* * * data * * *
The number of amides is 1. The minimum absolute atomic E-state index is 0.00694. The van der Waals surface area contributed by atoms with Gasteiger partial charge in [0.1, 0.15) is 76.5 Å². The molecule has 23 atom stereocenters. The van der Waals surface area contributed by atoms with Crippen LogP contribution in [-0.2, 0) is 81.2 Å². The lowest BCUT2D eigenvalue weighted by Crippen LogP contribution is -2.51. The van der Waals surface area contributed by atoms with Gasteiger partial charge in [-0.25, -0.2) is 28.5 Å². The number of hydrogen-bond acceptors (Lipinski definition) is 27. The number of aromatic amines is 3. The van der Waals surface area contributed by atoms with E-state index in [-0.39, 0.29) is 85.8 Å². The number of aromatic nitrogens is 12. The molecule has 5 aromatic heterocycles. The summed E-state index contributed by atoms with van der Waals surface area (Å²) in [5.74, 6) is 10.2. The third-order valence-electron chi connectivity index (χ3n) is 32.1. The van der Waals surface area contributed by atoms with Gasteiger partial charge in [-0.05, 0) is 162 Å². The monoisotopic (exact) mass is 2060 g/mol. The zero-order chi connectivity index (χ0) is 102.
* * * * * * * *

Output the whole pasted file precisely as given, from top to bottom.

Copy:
The number of amides is 1. The minimum absolute atomic E-state index is 0.00694. The van der Waals surface area contributed by atoms with Gasteiger partial charge in [0.1, 0.15) is 76.5 Å². The molecule has 23 atom stereocenters. The van der Waals surface area contributed by atoms with Crippen LogP contribution in [-0.2, 0) is 81.2 Å². The lowest BCUT2D eigenvalue weighted by Crippen LogP contribution is -2.51. The van der Waals surface area contributed by atoms with Gasteiger partial charge in [-0.25, -0.2) is 28.5 Å². The number of hydrogen-bond acceptors (Lipinski definition) is 27. The number of aromatic amines is 3. The van der Waals surface area contributed by atoms with E-state index in [-0.39, 0.29) is 85.8 Å². The number of aromatic nitrogens is 12. The molecule has 5 aromatic heterocycles. The summed E-state index contributed by atoms with van der Waals surface area (Å²) in [5.74, 6) is 10.2. The third-order valence-electron chi connectivity index (χ3n) is 32.1. The van der Waals surface area contributed by atoms with Gasteiger partial charge in [-0.05, 0) is 162 Å². The monoisotopic (exact) mass is 2060 g/mol. The zero-order chi connectivity index (χ0) is 102.